Thor: The Mighty Avenger Cancelled - My Thoughts

Thor: The Mighty Avenger, written by Roger Langridge and illustrated by Chris Samnee has been an outstanding book, an absolute pleasure to read.

Surely with the Thor feature film just around the corner a new ongoing series set outside of continuity would be a hit with new and old readers alike. But critical acclaim can only keep a title afloat for so long and eventually the publisher will start to question the numbers.

I have been a strong and very vocal supporter of this series which will sadly come to an end in January. But why?

I first heard the news of Thor: TMA's cancellation from Marvel Chief Creative Officer Joe Quesada who said "Sorry about the TMA cancellation, folks. For the record, I don't make those decisions. That said, its a great and may be back again someday."

Sure, it may be back some day, but why does it have to go away at all?

Sadly the sales of this book were by no means astonishing. According to data from Diamond Distributors issue #6 sold an estimated 8,420 units placing it in 186th position in the top 300 sales chart. Although not dazzling numbers, these sales placed Thor well ahead of Spider-Man (Marvel Adventures), Super Heroes (Marvel Adventures), Super Hero Squad and even the debut issue of Avengers: Earth's Mightiest Heroes. In no way would I insinuate that any of these titles should be cancelled as I currently collect and read all of them. I am merely using this as a reference by which to try and understand why Thor:TMA, over all other titles, is being cancelled.

After speaking with a number of retailers the main complaint that I have heard is that they were generally unsure of where to place the book on the shelves. Retailers stated that they were reluctant to face the book with the numerous other books currently on shelves due to the fact that it is outside of continuity and also as they viewed it to be a "kids" book. But also by placing the book in with the likes of Marvel Adventures, Super Hero Squad and Pet Avengers titles they were failing to reach the adult market. A catch 22 of Asgardian proportions.

When speaking with readers I have found that in a time so riddled with $4 books, readers are reluctant to read a book which is outside of continuity. Instead vying for titles which can be perceived as contributing to the universe as a whole.

With the Thor feature film hitting cinemas next year, Odinson is a hot property. The amount of mini series currently on shelves which feature the character is surprising to say the least. Thor has often struggled to gain high readership and has had ongoing titles cancelled a number of times. I can't help but feel that perhaps Marvel started their Thor ambush somewhat too early. Those folks who are so unfortunate as to not enjoy comic books are blissfully unaware of the existence of the Thor flick.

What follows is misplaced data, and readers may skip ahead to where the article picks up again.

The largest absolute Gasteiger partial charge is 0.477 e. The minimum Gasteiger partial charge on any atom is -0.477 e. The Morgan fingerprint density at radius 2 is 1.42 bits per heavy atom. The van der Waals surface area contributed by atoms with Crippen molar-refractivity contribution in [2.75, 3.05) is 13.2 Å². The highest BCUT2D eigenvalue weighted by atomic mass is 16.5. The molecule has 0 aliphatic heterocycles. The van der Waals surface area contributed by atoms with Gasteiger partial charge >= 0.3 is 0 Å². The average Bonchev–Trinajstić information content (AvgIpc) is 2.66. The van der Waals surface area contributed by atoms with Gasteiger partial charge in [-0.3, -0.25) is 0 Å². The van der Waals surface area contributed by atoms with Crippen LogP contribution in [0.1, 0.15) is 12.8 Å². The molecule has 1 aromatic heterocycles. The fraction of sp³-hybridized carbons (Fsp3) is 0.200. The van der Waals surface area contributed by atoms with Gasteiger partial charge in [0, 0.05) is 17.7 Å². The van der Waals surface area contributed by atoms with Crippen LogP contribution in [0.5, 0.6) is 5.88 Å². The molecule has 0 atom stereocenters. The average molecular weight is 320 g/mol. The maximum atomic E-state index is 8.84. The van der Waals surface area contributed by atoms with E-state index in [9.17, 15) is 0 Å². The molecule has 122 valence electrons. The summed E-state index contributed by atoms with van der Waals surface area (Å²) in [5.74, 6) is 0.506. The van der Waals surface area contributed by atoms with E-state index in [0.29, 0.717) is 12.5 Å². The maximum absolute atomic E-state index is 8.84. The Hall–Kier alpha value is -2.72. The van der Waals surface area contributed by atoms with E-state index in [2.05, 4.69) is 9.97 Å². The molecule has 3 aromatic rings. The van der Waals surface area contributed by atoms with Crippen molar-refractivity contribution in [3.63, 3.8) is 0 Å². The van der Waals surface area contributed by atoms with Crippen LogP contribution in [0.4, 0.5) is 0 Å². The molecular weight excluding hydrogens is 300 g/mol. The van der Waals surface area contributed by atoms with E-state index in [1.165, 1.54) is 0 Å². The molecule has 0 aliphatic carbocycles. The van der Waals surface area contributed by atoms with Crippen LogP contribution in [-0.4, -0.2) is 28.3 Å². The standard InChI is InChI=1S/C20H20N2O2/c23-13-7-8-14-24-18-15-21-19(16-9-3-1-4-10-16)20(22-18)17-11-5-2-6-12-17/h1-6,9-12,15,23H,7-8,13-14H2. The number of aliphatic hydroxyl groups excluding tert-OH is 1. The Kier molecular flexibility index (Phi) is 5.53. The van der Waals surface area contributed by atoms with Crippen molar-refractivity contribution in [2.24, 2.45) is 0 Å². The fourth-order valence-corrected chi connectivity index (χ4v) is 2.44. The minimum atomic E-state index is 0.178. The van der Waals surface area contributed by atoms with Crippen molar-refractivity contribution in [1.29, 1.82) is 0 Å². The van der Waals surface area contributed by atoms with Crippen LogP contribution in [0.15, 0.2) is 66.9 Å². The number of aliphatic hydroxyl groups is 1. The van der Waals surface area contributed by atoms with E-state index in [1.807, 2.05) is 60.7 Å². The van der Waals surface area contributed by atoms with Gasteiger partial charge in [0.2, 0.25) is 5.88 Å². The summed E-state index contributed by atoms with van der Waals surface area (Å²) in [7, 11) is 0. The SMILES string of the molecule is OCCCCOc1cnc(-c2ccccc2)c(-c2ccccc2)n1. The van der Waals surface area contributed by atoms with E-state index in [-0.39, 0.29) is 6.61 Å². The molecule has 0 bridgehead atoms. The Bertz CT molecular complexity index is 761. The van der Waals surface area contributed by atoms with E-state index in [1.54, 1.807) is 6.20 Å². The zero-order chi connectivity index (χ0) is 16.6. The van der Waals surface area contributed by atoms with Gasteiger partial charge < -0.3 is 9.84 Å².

Thor: The Mighty Avenger has been an incredibly fun series which has gained critical acclaim from readers and even other creators. Atlas scribe Jeff Parker can be quoted as saying, "And TMA (Thor: The Mighty Avenger) is terrific, isn't it". Roger Langridge created a great voice for Thor which was further reinforced by the phenomenal art of Chris Samnee. That kid is seriously set for big things.

I have been enjoying this series immensely which makes the break up even more disappointing. A clear stand out in terms of quality and enjoyment is being removed from shelves and will be bitterly missed by many. It is a real shame to lose a book with so much to offer. Surely Marvel, after seeing the book receive such high acclaim, and with a summer blockbuster on the horizon, could have held off their decision to cancel until all options were exhausted. I can't help but feel that perhaps there are politics at work in the House of Ideas.

All I can hope is that the sales of the remaining issues and upcoming trade perform well enough to see the god of thunder rise again.


  1. That is a real shame and not a decision that makes much sense.

    Once again we have a comic that might actually capitalize on an upcoming movie by attracting younger readers. Surely that's of paramount importance?

    Not to argue that comics are a kids' medium, but by the same token, it would be good to replenish the ranks of fandom wouldn't it?

    Secondly I find an out of continuity book very attractive. Too many stories today are bound up in vast, company-wide plots, taking their lead from a bestselling miniseries, or event book, that often has little to do with the tangentially related title in question. Sometimes that can work - Cornell's Captain Britain launching itself on the back of Secret Invasion - often it doesn't (I'm thinking of Peter David walking away from X-Factor in the 90s due to crossover fatigue).

    Finally, we should be grateful we get to buy anything with Samnee's very funny illustrations at all.

  2. It totally agree. Especially when comic books here in Australia are selling between $5.50 ($2.99USD) and $8.00 ($3.99 USD)it is quite nice to read something that isn't being to be continued in four other series. I'm not in any way saying that I don't like crossovers, when done right I love them. But it is nice to read something that is standalone.

    We geeks are an aging race, sadly I never see my local comic store plagued with kids, talking to loud and putting their sticky fingers all over the merchandise. I say that it's sad because they are the next generation of comic fans and I just don't see them jumping on board. Thor: TMA was a perfect vessel for this, a book that was thoroughly enjoyable for adults and kids and accessible to anyone. That is what makes me so sad, that this book had such great potential and not just in relation to sales. I just feel as though it wasn't given the chance or support that it needed.


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